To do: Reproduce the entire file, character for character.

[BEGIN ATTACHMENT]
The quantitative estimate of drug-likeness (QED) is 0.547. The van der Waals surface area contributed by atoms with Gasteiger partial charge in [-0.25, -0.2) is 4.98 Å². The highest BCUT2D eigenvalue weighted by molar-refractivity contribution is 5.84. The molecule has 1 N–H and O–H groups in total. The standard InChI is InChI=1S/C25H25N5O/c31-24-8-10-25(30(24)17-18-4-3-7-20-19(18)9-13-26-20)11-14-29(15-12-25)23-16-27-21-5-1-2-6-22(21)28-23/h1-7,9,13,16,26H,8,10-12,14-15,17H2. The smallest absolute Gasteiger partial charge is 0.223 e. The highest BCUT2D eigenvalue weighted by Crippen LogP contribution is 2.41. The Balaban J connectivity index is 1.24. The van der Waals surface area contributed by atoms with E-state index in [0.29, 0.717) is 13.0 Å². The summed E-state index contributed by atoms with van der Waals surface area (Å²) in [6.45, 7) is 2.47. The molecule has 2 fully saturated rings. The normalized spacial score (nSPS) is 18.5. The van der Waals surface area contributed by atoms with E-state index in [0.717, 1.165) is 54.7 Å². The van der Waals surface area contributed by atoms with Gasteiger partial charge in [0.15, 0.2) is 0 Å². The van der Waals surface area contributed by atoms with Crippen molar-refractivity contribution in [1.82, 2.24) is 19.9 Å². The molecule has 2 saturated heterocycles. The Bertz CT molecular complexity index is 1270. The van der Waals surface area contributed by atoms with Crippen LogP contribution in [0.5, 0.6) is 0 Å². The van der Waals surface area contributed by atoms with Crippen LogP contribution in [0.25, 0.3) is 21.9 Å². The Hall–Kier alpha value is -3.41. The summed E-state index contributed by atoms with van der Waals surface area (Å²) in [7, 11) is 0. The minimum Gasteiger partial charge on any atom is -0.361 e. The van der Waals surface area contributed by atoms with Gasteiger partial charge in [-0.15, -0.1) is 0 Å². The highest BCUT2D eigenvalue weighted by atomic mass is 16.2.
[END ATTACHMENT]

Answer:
The quantitative estimate of drug-likeness (QED) is 0.547. The van der Waals surface area contributed by atoms with Gasteiger partial charge in [-0.25, -0.2) is 4.98 Å². The highest BCUT2D eigenvalue weighted by molar-refractivity contribution is 5.84. The molecule has 1 N–H and O–H groups in total. The standard InChI is InChI=1S/C25H25N5O/c31-24-8-10-25(30(24)17-18-4-3-7-20-19(18)9-13-26-20)11-14-29(15-12-25)23-16-27-21-5-1-2-6-22(21)28-23/h1-7,9,13,16,26H,8,10-12,14-15,17H2. The smallest absolute Gasteiger partial charge is 0.223 e. The highest BCUT2D eigenvalue weighted by Crippen LogP contribution is 2.41. The Balaban J connectivity index is 1.24. The van der Waals surface area contributed by atoms with E-state index in [0.29, 0.717) is 13.0 Å². The summed E-state index contributed by atoms with van der Waals surface area (Å²) in [6.45, 7) is 2.47. The molecule has 2 fully saturated rings. The normalized spacial score (nSPS) is 18.5. The van der Waals surface area contributed by atoms with E-state index in [0.717, 1.165) is 54.7 Å². The van der Waals surface area contributed by atoms with Gasteiger partial charge in [0.15, 0.2) is 0 Å². The van der Waals surface area contributed by atoms with Crippen molar-refractivity contribution in [1.82, 2.24) is 19.9 Å². The molecule has 2 saturated heterocycles. The Bertz CT molecular complexity index is 1270. The van der Waals surface area contributed by atoms with Crippen LogP contribution in [0.5, 0.6) is 0 Å². The van der Waals surface area contributed by atoms with Crippen LogP contribution in [0.25, 0.3) is 21.9 Å². The Hall–Kier alpha value is -3.41. The summed E-state index contributed by atoms with van der Waals surface area (Å²) in [7, 11) is 0. The minimum Gasteiger partial charge on any atom is -0.361 e. The van der Waals surface area contributed by atoms with Gasteiger partial charge in [-0.15, -0.1) is 0 Å². The highest BCUT2D eigenvalue weighted by atomic mass is 16.2.